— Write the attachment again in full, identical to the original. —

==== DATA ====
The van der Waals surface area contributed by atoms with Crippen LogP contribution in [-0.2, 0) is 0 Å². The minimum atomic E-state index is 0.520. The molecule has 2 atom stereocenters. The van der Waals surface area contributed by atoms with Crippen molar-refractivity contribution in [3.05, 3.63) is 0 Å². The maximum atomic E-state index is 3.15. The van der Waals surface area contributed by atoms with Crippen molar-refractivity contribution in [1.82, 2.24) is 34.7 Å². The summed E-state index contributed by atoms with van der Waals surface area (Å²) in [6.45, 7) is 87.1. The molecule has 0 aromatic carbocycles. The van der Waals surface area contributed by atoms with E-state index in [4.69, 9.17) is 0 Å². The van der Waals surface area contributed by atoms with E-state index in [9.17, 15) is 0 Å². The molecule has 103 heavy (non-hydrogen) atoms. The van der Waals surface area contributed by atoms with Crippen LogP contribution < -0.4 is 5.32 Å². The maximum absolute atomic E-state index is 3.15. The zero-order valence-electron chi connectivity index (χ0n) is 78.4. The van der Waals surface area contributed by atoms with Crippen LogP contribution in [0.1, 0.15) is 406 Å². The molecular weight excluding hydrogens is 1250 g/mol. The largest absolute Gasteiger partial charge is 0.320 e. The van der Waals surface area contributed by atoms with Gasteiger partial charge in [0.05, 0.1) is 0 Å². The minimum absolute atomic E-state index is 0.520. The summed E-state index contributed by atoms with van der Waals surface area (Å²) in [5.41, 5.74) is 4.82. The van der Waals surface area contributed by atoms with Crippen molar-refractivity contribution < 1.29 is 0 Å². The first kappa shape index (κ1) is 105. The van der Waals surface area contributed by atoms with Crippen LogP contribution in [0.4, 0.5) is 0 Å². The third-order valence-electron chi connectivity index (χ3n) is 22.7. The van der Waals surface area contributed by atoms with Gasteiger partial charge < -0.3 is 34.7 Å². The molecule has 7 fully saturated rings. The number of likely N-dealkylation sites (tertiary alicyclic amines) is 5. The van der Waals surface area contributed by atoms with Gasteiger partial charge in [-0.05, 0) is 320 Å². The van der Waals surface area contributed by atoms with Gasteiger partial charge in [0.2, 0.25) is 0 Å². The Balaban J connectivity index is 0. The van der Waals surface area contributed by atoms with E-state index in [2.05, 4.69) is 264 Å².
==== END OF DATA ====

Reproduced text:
The van der Waals surface area contributed by atoms with Crippen LogP contribution in [-0.2, 0) is 0 Å². The minimum atomic E-state index is 0.520. The molecule has 2 atom stereocenters. The van der Waals surface area contributed by atoms with Crippen molar-refractivity contribution in [3.05, 3.63) is 0 Å². The maximum atomic E-state index is 3.15. The van der Waals surface area contributed by atoms with Crippen molar-refractivity contribution in [1.82, 2.24) is 34.7 Å². The summed E-state index contributed by atoms with van der Waals surface area (Å²) in [6.45, 7) is 87.1. The molecule has 0 aromatic carbocycles. The van der Waals surface area contributed by atoms with E-state index in [4.69, 9.17) is 0 Å². The van der Waals surface area contributed by atoms with E-state index in [9.17, 15) is 0 Å². The molecule has 103 heavy (non-hydrogen) atoms. The van der Waals surface area contributed by atoms with Crippen LogP contribution < -0.4 is 5.32 Å². The maximum absolute atomic E-state index is 3.15. The zero-order valence-electron chi connectivity index (χ0n) is 78.4. The van der Waals surface area contributed by atoms with Crippen LogP contribution in [0.1, 0.15) is 406 Å². The molecular weight excluding hydrogens is 1250 g/mol. The largest absolute Gasteiger partial charge is 0.320 e. The van der Waals surface area contributed by atoms with Gasteiger partial charge in [0.05, 0.1) is 0 Å². The minimum absolute atomic E-state index is 0.520. The summed E-state index contributed by atoms with van der Waals surface area (Å²) in [5.41, 5.74) is 4.82. The van der Waals surface area contributed by atoms with Crippen molar-refractivity contribution < 1.29 is 0 Å². The first kappa shape index (κ1) is 105. The van der Waals surface area contributed by atoms with Crippen LogP contribution in [0.4, 0.5) is 0 Å². The third-order valence-electron chi connectivity index (χ3n) is 22.7. The van der Waals surface area contributed by atoms with Gasteiger partial charge < -0.3 is 34.7 Å². The molecule has 7 fully saturated rings. The number of likely N-dealkylation sites (tertiary alicyclic amines) is 5. The van der Waals surface area contributed by atoms with Gasteiger partial charge in [-0.05, 0) is 320 Å². The van der Waals surface area contributed by atoms with Gasteiger partial charge in [0.2, 0.25) is 0 Å². The Balaban J connectivity index is 0. The van der Waals surface area contributed by atoms with E-state index in [2.05, 4.69) is 264 Å².